Dear Donagh,

I went to see Mel Gibson's film, The Passion of the Christ, and I came out with very mixed feelings.  I still don't really know how I feel about it. I was moved at certain moments of the film, but my overall feeling was revulsion.  Then I thought, This is more or less how it was in reality.  We've made our religion just cosy and we needed to be shocked to our senses.... What do you think?  Julie

Dear Julie, I had mixed feelings about it too, and I believe that many people have.  On the one hand, this film, like all works of art, is entitled to have its own angle on things.  Even the four gospels have four different angles on the life and death of Jesus!  On the other hand, the art in question is photography, and a photograph, as Roland Barthes put it, is "not distinguished from its referent [what it refers to]," so it appears to convey a scene or an event "as it really happened."  In other words it appears to have a greater truth-claim than any other representation.  It appears to tell the truth, the whole truth and nothing but the truth.  But not even in a court of law, where people are sworn to it, do you hear that; every case would last forever. 

               This film, then, is a choice of what to tell.  What is tells is brutally clear: every detail of the torturing to death of Jesus.  What it leaves out is vast.  Above all, it leaves out the meaning of that death.  What is human suffering without its meaning?  It is animal suffering.  It has then the same meaning (whatever that is) as the suffering of a deer brought down by a lion, a worm eaten by a bird.  It makes no sense to isolate the suffering of Jesus from his preaching.  It makes no sense to omit all accounts of what attracted the crowds to him and what stirred the hatred of others.  Before you have "the lamb silent before its shearers," you have all the discourse of Jesus  -  the words that give meaning to his silence.  And before you heard about his suffering you had heard who he was: the Son of God.  It is not sufficiently clear in the film that the meaning of all this suffering was incorruptible love.  Furthermore, in this film, effectively you hear nothing of the resurrection.  Jesus makes a brief reappearance, true, but it is represented as a solitary event, a thing in itself, out there; it is not a disclosure to a believer or a group of believers.  There is no new community born from his passion and resurrection.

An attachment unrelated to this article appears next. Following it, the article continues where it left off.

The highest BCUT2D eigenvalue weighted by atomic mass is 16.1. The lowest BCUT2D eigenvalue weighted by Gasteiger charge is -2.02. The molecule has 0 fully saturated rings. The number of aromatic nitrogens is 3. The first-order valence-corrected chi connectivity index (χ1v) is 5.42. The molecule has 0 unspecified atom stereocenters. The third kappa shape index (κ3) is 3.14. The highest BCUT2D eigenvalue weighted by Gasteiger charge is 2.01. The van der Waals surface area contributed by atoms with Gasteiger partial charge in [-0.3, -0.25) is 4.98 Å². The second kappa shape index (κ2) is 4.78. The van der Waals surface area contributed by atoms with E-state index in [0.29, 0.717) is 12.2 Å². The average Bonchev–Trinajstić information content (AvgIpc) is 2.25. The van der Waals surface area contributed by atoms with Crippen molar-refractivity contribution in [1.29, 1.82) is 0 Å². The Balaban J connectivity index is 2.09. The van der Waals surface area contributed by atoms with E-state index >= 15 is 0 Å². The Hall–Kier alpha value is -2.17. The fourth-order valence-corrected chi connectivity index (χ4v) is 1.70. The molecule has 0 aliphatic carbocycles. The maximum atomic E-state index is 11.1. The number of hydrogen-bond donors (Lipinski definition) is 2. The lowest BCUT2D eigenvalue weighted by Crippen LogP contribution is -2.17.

Shorn of before and after, what can all that pain mean to a cinema-goer?  It could be argued that cinema-goers are expected to bring the context of faith with them.  But that is too much to expect.  Besides, it is a film, not a liturgy.  What it offers is more of the same, it is what people have become used to on TV and in the cinema.  Recently in California a primary school-teacher was sacked from his post for recommending the children to see this film, though it has an "R" rating.  He defended himself by saying, "In this age with all the violence we see, the violence is not too much."  Our sensibility has been brutalised, and if this film is remarkable it is because it has increased the dose.  Since the suffering of Jesus has been prised out of its own context, it will inevitably find a new one: in the psychology of the viewer.  There is every possibility that many viewers, vague on the faith of Christians, will enjoy it as they enjoy Kung Fu films or the Sopranos, or indeed any kind of violence.  There may not be a high proportion of sado-masochists in a society, but there are very many now with a streak of it.  On the other hand, if the suffering is not embedded in any new meaning, then it is just Kafka-esque. 

I feel especially uneasy about the enthusiasm that many right-wing Christians have for pushing this film.  It seems to answer to a violence in themselves.  In contrast to this the gospels are very nuanced and low-key, stressing above all the profound freedom that Jesus displayed throughout his suffering: "No one takes my life from me, I lay it down of my own accord" (John 10:18).  Throughout, Jesus is a hero, not a victim. 

               Another thing occurred to me: if there is no background of debate with the scribes and Pharisees and chief-priests, not only is the death of Jesus detached from its meaning, but these people too are refused a chance to have their say.  They had a point of view that made perfect sense to them, but the only one allowed them in the film is pure hate.  It is not so surprising that the film has been called anti-Semitic  -  particularly when you see the Roman governor Pilate transformed almost into a sensitive soul.  

               The best-balanced comment, I think, was from the archbishop of Paris, Cardinal Lustiger.  "We Christians live in the world of sacrament.  At every Eucharist we are in touch with the full mystery of Christ's passion and resurrection.  It is not given to us in the form of a spectacle to watch, but as an act of God's life-giving power.  Visual representation...touches our feelings very deeply, and our imagination, but it can be highly ambiguous.  I don't say it is bad.  Everyone has his or her own preferences, but I prefer the icon to a photographic representation of an actor playing the role of Christ.  And I prefer the sacrament to the icon.  It is more helpful to my prayer-life, and to others too, I think." 


    Donagh O'Shea

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